I find myself at a strange loss, digging around for a topic but coming up with nothing. I could certainly write about my new job and orientation; it’s at a nursing home and I think it’s better to refrain from posting much at all until I know how to vaguely state the little bits I’d like to share. I’m a bit extra when it comes to HIPAA/professionalism in the healthcare field.
There will eventually be a post titled something like “New Girl Old Home,” or “Midnight Lockdown.” I can say that I have my ideal shift (midnights) on my preferred unit (dementia). I’m going to go back to school and finish my Associate’s degree by the end of this year, and start Nursing school next year. I want to focus on Geriatric care, dementia, and developing elements of care specific to dementia patients that encourage creativity. I want to find new ways to rebuild – or at least strengthen and maintain – pathways in the brain/the brain tissue that deteriorates with the disease.
I come from a family of healers. My grandmother is a Nurse, my mom is a Family Nurse Practioner, and my dad is a Paramedic…I almost wonder why it took me so long to come around! Okay, no I don’t. For years I vehemently suppressed my interest in and passion for patient care because I wanted so badly to be someone else. Wanting to be anyone but myself included wanted to craft an entirely new persona, new interests, new look. Simultaneously, I was only looking at superficial aspects of everything around me.
I’m rambling. I became a CNA because I was at rock bottom. I had been wrongly terminated from a management position I was pretending not to hate, living somewhere I was pretending to still love, dating someone who I was only a shell of myself with because I was so badly craving a false expectation or normalcy. I was equating those weird markers – job, bills paid, steady relationship (rocky, toxic, and falsely hetero) – with success and therefore value. I digress. I was fired, and for two months I applied to jobs all over! Jobs that my customer service and management experience should have snagged without trying. Nothing was happening. Honestly, the two or three jobs that did pop up fell through within a three week period. My parents paid my rent…they also said “You need a career. This isn’t healthy for you.”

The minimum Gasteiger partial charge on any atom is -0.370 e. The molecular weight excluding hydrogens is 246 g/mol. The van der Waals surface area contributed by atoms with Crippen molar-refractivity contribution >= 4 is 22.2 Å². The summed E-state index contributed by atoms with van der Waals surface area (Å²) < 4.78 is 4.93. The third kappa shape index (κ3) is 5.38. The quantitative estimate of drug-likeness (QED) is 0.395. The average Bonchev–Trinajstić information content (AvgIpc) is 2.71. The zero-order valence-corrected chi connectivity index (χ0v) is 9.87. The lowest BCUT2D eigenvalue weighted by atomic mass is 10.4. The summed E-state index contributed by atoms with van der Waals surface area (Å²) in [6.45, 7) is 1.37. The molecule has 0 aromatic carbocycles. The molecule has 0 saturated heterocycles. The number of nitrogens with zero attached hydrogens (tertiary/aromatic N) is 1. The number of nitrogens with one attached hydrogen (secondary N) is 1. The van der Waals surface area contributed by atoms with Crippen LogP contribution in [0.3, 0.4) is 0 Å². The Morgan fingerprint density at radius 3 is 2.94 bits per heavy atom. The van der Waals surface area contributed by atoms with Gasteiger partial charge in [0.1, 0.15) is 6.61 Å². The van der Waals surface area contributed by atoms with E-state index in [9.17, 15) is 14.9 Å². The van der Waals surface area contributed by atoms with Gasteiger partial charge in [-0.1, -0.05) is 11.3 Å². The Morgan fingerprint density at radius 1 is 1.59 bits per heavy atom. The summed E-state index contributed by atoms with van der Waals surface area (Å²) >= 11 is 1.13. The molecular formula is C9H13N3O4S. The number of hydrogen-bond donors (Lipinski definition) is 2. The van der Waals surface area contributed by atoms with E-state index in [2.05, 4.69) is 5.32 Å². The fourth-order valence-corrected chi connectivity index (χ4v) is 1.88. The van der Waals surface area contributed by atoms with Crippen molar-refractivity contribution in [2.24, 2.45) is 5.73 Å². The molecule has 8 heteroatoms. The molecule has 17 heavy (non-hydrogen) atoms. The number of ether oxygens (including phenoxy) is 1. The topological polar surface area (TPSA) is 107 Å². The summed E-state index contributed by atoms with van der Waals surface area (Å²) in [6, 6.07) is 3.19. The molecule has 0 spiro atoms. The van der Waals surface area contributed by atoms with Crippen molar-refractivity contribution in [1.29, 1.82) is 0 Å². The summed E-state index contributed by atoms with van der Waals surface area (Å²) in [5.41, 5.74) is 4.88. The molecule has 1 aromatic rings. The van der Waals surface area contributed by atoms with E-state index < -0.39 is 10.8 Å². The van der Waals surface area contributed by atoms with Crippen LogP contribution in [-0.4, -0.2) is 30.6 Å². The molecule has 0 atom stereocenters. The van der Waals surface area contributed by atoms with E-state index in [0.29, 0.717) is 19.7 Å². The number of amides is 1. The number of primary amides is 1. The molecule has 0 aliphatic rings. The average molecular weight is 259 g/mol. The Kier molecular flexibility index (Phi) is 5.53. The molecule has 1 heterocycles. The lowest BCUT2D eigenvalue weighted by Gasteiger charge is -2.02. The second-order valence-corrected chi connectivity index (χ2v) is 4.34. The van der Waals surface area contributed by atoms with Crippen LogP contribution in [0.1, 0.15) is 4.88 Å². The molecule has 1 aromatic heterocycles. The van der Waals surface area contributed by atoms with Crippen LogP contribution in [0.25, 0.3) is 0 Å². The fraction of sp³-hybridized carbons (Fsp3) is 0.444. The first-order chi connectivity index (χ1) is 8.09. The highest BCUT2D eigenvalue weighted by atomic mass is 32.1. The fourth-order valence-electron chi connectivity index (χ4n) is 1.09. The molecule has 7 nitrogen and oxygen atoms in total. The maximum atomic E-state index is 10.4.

My mom and dad put me through my CNA class and I was the only one to pass the test with 100%! I discovered a deep – dare I say, waiting? – passion within myself. I began to understand what kept my father working 36hr shifts. I saw what kept my mother up long after hard days in the ICU with an A&P book cracked open, notes spilled across the table and neon yellow highlighter covering every possible test question.
Caring for another human being, especially those losing/who have lost the ability to care for themselves is a privilege. There is no greater honor than maintaining the dignity of a person when they are at their most vulnerable. I almost want to cry as I write this because some of the greatest moments of my life so far were packed into 5 short days of clinical experience…the most memorable ones are of shaving a resident, fixing one’s hair, getting to yet another early enough to prep her for breakfast. I was able to help someone feel clean and dapper. I sat and listened to a man talk about his late wife and was hit with the strange reality his life is now. Nursing homes are endlessly surreal. They are stark and poignant, dark and repetitive, bland and reaching. The caregivers (ideally) develop close relationships with residents, whose home they are working in.
As I finish up my orientation and prepare for the time ahead I cannot help but to look forward to the mantle I was chosen to carry. I will honor my residents. I will learn from them, care for them, and do my absolute best to be worthy of the responsibilty. Eventually I’ll be an RN, maybe even an NP! I want to broaden my scope of practice beyond what a CNA does…but I won’t ever forget the life changing moment I chose to begin this course or the residents who inspired me.